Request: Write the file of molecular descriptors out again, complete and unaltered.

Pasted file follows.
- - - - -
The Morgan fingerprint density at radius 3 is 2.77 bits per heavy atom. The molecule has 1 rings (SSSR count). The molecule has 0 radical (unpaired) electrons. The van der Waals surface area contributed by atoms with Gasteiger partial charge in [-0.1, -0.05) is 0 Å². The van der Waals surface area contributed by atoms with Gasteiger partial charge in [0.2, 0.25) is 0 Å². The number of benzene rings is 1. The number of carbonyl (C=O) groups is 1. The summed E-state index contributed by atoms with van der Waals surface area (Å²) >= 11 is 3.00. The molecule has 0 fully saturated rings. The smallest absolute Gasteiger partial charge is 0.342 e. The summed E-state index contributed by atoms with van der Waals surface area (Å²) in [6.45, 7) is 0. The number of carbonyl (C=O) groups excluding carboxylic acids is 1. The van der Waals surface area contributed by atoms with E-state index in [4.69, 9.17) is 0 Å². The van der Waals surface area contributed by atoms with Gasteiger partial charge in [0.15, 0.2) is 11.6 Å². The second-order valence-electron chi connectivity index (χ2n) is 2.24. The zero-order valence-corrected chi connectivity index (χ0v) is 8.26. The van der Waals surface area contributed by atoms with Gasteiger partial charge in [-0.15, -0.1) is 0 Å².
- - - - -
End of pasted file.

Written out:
The Morgan fingerprint density at radius 3 is 2.77 bits per heavy atom. The molecule has 1 rings (SSSR count). The molecule has 0 radical (unpaired) electrons. The van der Waals surface area contributed by atoms with Gasteiger partial charge in [-0.1, -0.05) is 0 Å². The van der Waals surface area contributed by atoms with Gasteiger partial charge in [0.2, 0.25) is 0 Å². The number of benzene rings is 1. The number of carbonyl (C=O) groups is 1. The summed E-state index contributed by atoms with van der Waals surface area (Å²) >= 11 is 3.00. The molecule has 0 fully saturated rings. The smallest absolute Gasteiger partial charge is 0.342 e. The summed E-state index contributed by atoms with van der Waals surface area (Å²) in [6.45, 7) is 0. The number of carbonyl (C=O) groups excluding carboxylic acids is 1. The van der Waals surface area contributed by atoms with E-state index in [4.69, 9.17) is 0 Å². The van der Waals surface area contributed by atoms with Gasteiger partial charge in [0.15, 0.2) is 11.6 Å². The second-order valence-electron chi connectivity index (χ2n) is 2.24. The zero-order valence-corrected chi connectivity index (χ0v) is 8.26. The van der Waals surface area contributed by atoms with Gasteiger partial charge in [-0.15, -0.1) is 0 Å².